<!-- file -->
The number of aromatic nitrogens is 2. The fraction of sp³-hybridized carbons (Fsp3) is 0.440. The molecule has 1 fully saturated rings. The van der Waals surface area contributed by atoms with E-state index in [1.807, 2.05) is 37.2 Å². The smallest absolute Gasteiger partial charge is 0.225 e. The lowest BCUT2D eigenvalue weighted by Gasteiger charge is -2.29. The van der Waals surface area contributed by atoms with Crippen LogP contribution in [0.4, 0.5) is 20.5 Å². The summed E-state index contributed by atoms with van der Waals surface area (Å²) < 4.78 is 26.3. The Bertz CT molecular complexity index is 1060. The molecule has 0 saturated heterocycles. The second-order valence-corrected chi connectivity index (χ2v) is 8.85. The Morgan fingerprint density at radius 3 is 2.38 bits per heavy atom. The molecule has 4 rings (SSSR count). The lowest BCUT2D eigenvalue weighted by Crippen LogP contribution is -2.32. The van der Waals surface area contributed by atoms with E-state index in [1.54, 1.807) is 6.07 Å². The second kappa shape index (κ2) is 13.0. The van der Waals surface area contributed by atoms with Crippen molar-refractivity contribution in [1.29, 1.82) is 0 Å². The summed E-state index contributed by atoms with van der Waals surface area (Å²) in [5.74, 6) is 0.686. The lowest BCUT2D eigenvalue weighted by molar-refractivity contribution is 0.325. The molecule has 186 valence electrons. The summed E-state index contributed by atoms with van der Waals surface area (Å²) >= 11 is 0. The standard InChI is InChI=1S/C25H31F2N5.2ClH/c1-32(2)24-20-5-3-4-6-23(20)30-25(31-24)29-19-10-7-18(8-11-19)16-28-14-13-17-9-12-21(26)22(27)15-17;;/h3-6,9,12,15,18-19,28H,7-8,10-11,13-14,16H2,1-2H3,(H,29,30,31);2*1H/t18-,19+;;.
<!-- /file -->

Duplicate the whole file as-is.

The number of aromatic nitrogens is 2. The fraction of sp³-hybridized carbons (Fsp3) is 0.440. The molecule has 1 fully saturated rings. The van der Waals surface area contributed by atoms with E-state index in [1.807, 2.05) is 37.2 Å². The smallest absolute Gasteiger partial charge is 0.225 e. The lowest BCUT2D eigenvalue weighted by Gasteiger charge is -2.29. The van der Waals surface area contributed by atoms with Crippen LogP contribution in [0.4, 0.5) is 20.5 Å². The summed E-state index contributed by atoms with van der Waals surface area (Å²) < 4.78 is 26.3. The Bertz CT molecular complexity index is 1060. The molecule has 0 saturated heterocycles. The second-order valence-corrected chi connectivity index (χ2v) is 8.85. The Morgan fingerprint density at radius 3 is 2.38 bits per heavy atom. The molecule has 4 rings (SSSR count). The lowest BCUT2D eigenvalue weighted by Crippen LogP contribution is -2.32. The van der Waals surface area contributed by atoms with E-state index in [1.54, 1.807) is 6.07 Å². The second kappa shape index (κ2) is 13.0. The van der Waals surface area contributed by atoms with Crippen molar-refractivity contribution in [1.29, 1.82) is 0 Å². The summed E-state index contributed by atoms with van der Waals surface area (Å²) in [5.74, 6) is 0.686. The lowest BCUT2D eigenvalue weighted by molar-refractivity contribution is 0.325. The molecule has 186 valence electrons. The summed E-state index contributed by atoms with van der Waals surface area (Å²) >= 11 is 0. The standard InChI is InChI=1S/C25H31F2N5.2ClH/c1-32(2)24-20-5-3-4-6-23(20)30-25(31-24)29-19-10-7-18(8-11-19)16-28-14-13-17-9-12-21(26)22(27)15-17;;/h3-6,9,12,15,18-19,28H,7-8,10-11,13-14,16H2,1-2H3,(H,29,30,31);2*1H/t18-,19+;;.